Magellanic Collision

StarDate: July 15, 2014

You are missing some Flash content that should appear here! Perhaps your browser cannot display it, or maybe it did not initialize correctly.

You are missing some Flash content that should appear here! Perhaps your browser cannot display it, or maybe it did not initialize correctly.



Our home galaxy, the Milky Way, is a giant, encompassing every individual star the unaided eye can see. But the Milky Way hasn’t always been so huge. Instead, it grew over time, as smaller galaxies smashed together, squeezing their gas clouds and triggering the birth of new stars.

Astronomers have recently seen this process in action near the edge of the galaxy’s disk.

The Milky Way is so large that many lesser galaxies go around it the way moons orbit a planet. The two brightest of these satellite galaxies are the Magellanic Clouds. They’re named for Portuguese explorer Ferdinand Magellan, who described them as clouds in the southern sky.

The clouds abound with gas, which is the raw material for making new stars. The two galaxies are shedding a stream of gas that wraps around much of the Milky Way. Try though they might, though, astronomers couldn’t find any stars in this ribbon of gas until recently.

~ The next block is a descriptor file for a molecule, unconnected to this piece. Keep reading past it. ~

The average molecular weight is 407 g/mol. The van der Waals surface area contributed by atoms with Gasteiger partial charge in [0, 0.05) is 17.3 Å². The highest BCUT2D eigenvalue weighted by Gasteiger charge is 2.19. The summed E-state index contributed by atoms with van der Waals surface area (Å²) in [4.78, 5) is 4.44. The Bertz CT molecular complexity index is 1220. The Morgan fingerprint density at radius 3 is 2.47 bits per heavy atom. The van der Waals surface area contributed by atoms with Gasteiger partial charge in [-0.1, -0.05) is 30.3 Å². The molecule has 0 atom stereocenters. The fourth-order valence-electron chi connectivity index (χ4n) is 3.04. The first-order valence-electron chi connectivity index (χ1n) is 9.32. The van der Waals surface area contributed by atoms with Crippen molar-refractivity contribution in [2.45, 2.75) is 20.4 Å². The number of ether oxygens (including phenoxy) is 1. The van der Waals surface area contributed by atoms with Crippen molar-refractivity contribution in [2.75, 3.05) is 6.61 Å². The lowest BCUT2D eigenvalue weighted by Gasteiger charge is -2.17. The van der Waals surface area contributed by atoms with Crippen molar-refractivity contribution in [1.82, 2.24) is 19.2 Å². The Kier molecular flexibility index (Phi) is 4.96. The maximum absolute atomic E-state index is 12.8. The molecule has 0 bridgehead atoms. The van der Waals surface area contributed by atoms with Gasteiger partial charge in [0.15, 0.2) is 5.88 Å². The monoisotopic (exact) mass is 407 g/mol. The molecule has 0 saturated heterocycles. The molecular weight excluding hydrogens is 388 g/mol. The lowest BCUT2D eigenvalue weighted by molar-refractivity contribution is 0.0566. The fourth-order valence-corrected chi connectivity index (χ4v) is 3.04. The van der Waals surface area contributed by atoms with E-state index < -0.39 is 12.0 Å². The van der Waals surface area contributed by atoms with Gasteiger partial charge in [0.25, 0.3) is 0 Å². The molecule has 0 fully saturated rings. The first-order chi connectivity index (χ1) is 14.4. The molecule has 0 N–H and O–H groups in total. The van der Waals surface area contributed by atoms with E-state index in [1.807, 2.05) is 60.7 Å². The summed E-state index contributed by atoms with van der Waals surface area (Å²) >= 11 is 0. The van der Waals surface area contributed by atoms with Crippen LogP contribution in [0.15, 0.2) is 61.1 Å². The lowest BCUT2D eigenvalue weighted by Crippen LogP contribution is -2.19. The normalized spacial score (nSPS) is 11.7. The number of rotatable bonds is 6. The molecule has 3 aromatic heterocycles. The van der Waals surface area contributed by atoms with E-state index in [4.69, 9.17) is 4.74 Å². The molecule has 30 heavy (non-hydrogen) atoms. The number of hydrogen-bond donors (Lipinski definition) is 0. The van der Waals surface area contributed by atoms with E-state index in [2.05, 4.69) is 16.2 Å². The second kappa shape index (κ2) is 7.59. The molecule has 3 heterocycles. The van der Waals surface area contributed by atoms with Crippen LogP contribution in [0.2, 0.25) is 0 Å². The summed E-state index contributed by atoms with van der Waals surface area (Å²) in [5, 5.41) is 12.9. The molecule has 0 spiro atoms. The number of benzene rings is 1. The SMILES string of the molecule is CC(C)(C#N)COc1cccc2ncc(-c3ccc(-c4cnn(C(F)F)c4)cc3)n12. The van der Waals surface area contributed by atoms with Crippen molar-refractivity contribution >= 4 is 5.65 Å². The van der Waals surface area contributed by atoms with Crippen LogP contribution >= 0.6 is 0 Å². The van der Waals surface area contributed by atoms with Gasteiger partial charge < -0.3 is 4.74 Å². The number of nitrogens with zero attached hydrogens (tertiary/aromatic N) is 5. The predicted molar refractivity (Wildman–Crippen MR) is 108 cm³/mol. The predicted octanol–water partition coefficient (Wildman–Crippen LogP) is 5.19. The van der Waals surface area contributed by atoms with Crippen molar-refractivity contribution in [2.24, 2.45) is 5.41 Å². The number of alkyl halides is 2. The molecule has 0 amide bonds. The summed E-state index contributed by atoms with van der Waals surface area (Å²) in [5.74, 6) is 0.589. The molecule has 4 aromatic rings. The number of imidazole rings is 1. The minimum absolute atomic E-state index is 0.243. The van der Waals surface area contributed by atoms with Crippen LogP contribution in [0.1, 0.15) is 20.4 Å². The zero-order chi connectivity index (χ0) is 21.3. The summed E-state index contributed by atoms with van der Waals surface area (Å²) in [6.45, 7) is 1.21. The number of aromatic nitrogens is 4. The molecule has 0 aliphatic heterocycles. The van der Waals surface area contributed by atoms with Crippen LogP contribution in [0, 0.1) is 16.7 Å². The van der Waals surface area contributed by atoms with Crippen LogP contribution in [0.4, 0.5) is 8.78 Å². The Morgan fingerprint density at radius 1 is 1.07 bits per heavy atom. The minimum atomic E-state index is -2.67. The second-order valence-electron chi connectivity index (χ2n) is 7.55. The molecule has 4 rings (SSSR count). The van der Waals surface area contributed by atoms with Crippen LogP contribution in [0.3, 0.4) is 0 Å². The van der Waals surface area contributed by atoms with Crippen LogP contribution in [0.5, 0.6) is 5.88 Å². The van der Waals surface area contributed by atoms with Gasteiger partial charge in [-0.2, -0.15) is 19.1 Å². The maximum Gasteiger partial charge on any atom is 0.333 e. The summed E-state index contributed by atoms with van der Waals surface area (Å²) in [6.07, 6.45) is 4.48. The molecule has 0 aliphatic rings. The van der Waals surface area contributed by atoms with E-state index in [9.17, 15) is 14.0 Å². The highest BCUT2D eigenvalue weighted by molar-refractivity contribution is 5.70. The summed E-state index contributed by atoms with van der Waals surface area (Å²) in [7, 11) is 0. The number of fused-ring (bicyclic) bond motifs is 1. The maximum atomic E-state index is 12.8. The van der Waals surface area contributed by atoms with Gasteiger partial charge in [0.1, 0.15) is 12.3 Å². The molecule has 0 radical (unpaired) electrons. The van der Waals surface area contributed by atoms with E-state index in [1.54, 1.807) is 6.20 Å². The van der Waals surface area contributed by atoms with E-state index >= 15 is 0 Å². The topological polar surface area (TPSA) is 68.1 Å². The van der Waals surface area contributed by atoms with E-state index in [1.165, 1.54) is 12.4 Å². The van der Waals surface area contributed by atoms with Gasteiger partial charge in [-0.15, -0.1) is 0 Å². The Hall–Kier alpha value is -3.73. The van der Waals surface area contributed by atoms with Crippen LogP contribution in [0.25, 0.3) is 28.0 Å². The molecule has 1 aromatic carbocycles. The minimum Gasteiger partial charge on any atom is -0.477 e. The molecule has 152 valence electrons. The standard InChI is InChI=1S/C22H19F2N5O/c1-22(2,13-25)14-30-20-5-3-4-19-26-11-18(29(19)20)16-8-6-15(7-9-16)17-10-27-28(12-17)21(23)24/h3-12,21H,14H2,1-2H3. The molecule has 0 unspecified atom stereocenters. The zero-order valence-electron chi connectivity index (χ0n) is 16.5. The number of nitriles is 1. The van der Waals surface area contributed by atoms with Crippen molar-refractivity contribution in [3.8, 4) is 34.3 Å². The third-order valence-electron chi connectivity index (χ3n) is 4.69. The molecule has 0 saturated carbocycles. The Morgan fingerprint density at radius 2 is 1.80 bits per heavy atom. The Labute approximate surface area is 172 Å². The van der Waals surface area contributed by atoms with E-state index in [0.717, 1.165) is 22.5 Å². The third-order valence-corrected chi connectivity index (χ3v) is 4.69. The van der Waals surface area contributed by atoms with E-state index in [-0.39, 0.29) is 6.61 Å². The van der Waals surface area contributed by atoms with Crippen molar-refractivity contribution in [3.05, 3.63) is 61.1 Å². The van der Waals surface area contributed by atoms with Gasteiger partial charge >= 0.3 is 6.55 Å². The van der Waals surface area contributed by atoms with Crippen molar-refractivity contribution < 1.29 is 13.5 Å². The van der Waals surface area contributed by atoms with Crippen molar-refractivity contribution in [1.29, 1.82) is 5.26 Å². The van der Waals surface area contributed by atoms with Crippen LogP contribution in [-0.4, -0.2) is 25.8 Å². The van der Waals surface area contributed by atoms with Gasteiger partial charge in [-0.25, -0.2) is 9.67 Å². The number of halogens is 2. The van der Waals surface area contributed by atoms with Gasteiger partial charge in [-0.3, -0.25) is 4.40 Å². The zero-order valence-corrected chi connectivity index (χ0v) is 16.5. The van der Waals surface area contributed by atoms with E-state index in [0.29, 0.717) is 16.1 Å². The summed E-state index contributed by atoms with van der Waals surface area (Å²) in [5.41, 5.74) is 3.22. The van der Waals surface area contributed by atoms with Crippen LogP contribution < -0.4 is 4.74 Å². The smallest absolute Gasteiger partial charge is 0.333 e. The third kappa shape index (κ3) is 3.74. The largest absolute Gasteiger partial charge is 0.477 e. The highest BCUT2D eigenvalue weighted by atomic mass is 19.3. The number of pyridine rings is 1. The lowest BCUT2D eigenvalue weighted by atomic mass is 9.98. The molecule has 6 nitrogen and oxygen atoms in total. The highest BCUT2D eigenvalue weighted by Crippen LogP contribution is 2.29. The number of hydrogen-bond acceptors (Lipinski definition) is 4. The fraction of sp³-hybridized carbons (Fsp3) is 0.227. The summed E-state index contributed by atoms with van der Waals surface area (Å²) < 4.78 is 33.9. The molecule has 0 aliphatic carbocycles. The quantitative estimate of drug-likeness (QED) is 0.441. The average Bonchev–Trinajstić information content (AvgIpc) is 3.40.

A study examined the stream and detected six bright, young stars within it. The stars likely were born as the gas from the Magellanic Clouds collided with gas at the edge of the Milky Way. That squeezed the gas from the Magellanic clouds, causing it to collapse and give birth to new stars. The newborn stars add even more luster to the Milky Way. And they illustrate how our home galaxy has grown into a giant that’s home to hundreds of billions of stars.

We’ll talk about a collision right here in the solar system tomorrow.

 

Script by Ken Croswell, Copyright 2014

For more skywatching tips, astronomy news, and much more, read StarDate magazine.

The one constant in the Universe: StarDate magazine

FacebookTwitterYouTube

©2014 The University of Texas McDonald Observatory